Hypovitaminosis D and"small burden"uterine fibroids: Opportunity for a vitamin D supplementation.
Medicine (Baltimore). 2016 Dec ;95(52):e5698. PMID: 28033263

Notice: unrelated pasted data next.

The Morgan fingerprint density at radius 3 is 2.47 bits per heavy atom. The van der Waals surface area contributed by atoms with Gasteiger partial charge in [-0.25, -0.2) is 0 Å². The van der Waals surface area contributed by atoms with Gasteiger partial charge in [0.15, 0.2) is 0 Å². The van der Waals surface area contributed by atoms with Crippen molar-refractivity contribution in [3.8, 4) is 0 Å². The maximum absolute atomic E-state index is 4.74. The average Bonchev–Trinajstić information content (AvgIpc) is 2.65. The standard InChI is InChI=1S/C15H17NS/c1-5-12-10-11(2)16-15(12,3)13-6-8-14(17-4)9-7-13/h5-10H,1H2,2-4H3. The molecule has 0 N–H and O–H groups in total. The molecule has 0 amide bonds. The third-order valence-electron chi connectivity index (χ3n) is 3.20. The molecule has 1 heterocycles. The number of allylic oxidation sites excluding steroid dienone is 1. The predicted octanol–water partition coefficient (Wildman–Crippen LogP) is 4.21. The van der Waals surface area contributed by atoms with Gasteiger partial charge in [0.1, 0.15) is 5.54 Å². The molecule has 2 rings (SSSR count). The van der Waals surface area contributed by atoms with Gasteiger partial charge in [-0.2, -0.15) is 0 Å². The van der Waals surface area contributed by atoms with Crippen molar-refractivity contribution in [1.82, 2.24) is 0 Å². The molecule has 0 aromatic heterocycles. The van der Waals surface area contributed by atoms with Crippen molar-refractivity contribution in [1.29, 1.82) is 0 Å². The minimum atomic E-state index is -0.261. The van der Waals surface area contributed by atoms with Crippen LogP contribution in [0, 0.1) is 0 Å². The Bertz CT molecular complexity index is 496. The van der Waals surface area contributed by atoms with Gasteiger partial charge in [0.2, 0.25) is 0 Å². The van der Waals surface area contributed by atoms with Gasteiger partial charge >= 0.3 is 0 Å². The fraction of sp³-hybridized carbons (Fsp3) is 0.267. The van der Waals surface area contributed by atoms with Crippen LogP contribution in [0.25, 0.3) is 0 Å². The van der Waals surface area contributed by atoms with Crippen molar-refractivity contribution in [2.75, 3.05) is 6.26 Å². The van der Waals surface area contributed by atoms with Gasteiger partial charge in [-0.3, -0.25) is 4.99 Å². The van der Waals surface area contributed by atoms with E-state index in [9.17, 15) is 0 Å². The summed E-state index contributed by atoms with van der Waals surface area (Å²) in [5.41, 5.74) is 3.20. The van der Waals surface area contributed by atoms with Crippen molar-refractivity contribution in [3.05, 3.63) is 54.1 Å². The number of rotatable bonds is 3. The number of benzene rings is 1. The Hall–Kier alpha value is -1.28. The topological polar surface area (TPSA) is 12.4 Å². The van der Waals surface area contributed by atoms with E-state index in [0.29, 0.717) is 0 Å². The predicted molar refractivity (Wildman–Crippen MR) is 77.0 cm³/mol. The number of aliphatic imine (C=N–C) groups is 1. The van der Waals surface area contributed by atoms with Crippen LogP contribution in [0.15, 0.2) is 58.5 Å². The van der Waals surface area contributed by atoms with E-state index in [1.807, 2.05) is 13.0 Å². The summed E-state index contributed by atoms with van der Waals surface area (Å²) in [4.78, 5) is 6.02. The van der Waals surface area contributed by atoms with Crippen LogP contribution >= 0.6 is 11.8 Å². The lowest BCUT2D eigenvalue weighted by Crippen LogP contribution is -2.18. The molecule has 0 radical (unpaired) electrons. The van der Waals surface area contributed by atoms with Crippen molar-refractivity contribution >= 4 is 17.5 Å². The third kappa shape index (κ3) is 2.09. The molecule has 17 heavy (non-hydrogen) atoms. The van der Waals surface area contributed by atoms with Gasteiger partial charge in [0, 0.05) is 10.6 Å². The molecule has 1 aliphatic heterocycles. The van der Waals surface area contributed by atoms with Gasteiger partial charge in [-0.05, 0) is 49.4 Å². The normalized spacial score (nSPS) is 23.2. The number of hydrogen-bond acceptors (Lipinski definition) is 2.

The aim of this study was to evaluate the effect of vitamin D supplementation in women with hypovitaminosis D and"small burden"uterine fibroids.This study focused on 208 women diagnosed with uterine fibroids and concomitant hypovitaminosis D, from January to December 2014. One hundred eight women of the initial study population were diagnosed with"small burden"uterine fibroids. Among them, those who underwent a proper vitamin D supplementation constituted the"study group"(n = 53), while women who spontaneously refused the therapy or did not perform it properly, constituted the"control group"(n = 55). The characteristics of uterine fibroids, the fibroid-related symptoms, and the vitamin D serum levels were evaluated 12 months after the initial diagnosis.In women with uterine fibroids, a negative correlation emerged between the baseline 25-hydroxy-cholecalciferol (25-OH-D3) concentration and both the volume of the largest fibroid (r = -0.18, P = 0.01) and the total volume of fibroids (r = -0.19, P = 0.01). No correlation was found between the baseline 25-OH-D3 levels and the number of fibroids per patient (r = -0.10, P = 0.16). In women of the"study group,"a significant increase in the 25-OH-D3 serum level was observed after 12 months of supplementation, and a lower rate of surgical or medical treatment due to the"progression to extensive disease"was reported (13.2% vs 30.9%, P = 0.05).Supplementation therapy with 25-OH-D3 restores normal vitamin D serum levels in women with"small burden"fibroids. In these women, vitamin D supplementation seems to reduce the progression to an extensive disease, and thus the need of conventional surgical or medical therapy.